Tehran says Karabakh conflict cannot be resolved by one country

Tehran says Karabakh conflict cannot be resolved by one country
  • Clock-gray 12:05
  • calendar-gray 01 May 2017

There are two major factors in respect of a peaceful settlement of the Nagorno-Karabakh conflict: time and the seriousness of the conflicting parties, said Iranian Foreign Ministry spokesman Bahram Qasemi.


Qasemi made the remarks when asked by an APA correspondent to comment on Russia’s role in the Nagorno-Karabakh conflict and its recent activity in the efforts to resolve the problem.  


He noted that territorial conflicts like the Nagorno-Karabakh conflict cannot be resolved in consideration of one factor.


“There are many factors playing roles in peace settlement. They all need to be taken together so that the conflict can be resolved. Therefore, I suppose it’s wrong to think that the crisis can be solved by one person or country. The solution to the conflict is through a total consideration of all the factors that would play their role in resolving the conflict,” Qasemi said, noting that one of the central factors in this respect is people.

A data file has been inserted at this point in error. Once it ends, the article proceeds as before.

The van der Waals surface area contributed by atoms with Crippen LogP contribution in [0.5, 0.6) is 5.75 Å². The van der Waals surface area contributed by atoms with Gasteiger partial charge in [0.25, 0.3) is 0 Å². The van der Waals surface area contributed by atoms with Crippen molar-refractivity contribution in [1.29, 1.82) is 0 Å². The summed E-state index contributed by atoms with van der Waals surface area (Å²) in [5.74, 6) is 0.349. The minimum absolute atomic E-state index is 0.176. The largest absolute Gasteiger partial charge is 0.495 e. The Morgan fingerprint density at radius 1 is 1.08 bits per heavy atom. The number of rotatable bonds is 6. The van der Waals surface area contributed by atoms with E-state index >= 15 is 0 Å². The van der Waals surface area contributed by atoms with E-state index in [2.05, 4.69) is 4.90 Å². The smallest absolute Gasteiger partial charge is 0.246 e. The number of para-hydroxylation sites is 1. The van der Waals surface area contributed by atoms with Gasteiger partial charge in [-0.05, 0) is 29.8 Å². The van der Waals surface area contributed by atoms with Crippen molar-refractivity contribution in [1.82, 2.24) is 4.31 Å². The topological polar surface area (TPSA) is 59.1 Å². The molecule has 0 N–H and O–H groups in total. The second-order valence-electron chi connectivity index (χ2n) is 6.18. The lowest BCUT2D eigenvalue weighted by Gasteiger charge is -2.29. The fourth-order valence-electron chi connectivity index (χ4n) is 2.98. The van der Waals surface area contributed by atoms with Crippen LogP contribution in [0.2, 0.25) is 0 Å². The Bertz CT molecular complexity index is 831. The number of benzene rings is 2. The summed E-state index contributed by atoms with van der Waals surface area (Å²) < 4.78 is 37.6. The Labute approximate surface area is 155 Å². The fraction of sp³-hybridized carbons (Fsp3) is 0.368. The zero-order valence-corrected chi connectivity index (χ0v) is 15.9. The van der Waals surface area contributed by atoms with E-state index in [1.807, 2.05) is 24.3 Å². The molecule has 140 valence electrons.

“There needs to be a serious approach to this issue. The Karabakh crisis cannot be settled except through considering the people’s role, which will be the key to resolving the conflict,” he added.


The Nagorno-Karabakh conflict entered its modern phase when the Armenian SRR made territorial claims against the Azerbaijani SSR in 1988.


A fierce war broke out between Azerbaijan and Armenia over the Nagorno-Karabakh region of Azerbaijan. As a result of the war, Armenian armed forces occupied some 20 percent of Azerbaijani territory which includes Nagorno-Karabakh and seven adjacent districts (Lachin, Kalbajar, Aghdam, Fuzuli, Jabrayil, Gubadli and Zangilan), and over a million Azerbaijanis became refugees and internally displaced people.


The military operations finally came to an end when Azerbaijan and Armenia signed a ceasefire agreement in Bishkek in 1994.


Dealing with the settlement of the Nagorno-Karabakh conflict is the OSCE Minsk Group, which was created after the meeting of the CSCE (OSCE after the Budapest summit held in December 1994) Ministerial Council in Helsinki on 24 March 1992. The Group’s members include Azerbaijan, Armenia, Russia, the United States, France, Italy, Germany, Turkey, Belarus, Finland and Sweden.


Besides, the OSCE Minsk Group has a co-chairmanship institution, comprised of Russian, the US and French co-chairs, which began operating in 1996.  


Resolutions 822, 853, 874 and 884 of the UN Security Council, which were passed in short intervals in 1993, and other resolutions adopted by the UN General Assembly, PACE, OSCE, OIC, and other organizations require Armenia to unconditionally withdraw its troops from Nagorno-Karabakh.


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